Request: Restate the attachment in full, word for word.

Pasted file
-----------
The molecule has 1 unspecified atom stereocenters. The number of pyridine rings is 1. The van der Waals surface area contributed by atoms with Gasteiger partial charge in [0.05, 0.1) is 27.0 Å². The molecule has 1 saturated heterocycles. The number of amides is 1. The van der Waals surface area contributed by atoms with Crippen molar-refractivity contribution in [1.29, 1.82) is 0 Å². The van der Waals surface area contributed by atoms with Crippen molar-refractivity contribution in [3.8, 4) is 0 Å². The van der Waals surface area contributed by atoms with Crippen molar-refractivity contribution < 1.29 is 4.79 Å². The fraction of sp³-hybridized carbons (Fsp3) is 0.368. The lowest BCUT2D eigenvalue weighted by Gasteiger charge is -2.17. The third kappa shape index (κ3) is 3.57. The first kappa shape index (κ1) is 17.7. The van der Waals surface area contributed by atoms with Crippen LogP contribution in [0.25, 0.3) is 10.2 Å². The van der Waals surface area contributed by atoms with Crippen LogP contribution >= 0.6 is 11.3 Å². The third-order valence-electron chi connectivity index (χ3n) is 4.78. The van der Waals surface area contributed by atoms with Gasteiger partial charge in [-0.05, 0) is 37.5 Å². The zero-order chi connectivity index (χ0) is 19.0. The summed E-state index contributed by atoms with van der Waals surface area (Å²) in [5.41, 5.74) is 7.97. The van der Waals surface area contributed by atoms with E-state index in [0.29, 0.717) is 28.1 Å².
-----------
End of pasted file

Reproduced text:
The molecule has 1 unspecified atom stereocenters. The number of pyridine rings is 1. The van der Waals surface area contributed by atoms with Gasteiger partial charge in [0.05, 0.1) is 27.0 Å². The molecule has 1 saturated heterocycles. The number of amides is 1. The van der Waals surface area contributed by atoms with Crippen molar-refractivity contribution in [1.29, 1.82) is 0 Å². The van der Waals surface area contributed by atoms with Crippen molar-refractivity contribution in [3.8, 4) is 0 Å². The van der Waals surface area contributed by atoms with Crippen molar-refractivity contribution < 1.29 is 4.79 Å². The fraction of sp³-hybridized carbons (Fsp3) is 0.368. The lowest BCUT2D eigenvalue weighted by Gasteiger charge is -2.17. The third kappa shape index (κ3) is 3.57. The first kappa shape index (κ1) is 17.7. The van der Waals surface area contributed by atoms with Crippen LogP contribution in [0.25, 0.3) is 10.2 Å². The van der Waals surface area contributed by atoms with Crippen LogP contribution >= 0.6 is 11.3 Å². The third-order valence-electron chi connectivity index (χ3n) is 4.78. The van der Waals surface area contributed by atoms with Gasteiger partial charge in [-0.05, 0) is 37.5 Å². The zero-order chi connectivity index (χ0) is 19.0. The summed E-state index contributed by atoms with van der Waals surface area (Å²) in [5.41, 5.74) is 7.97. The van der Waals surface area contributed by atoms with E-state index in [0.29, 0.717) is 28.1 Å².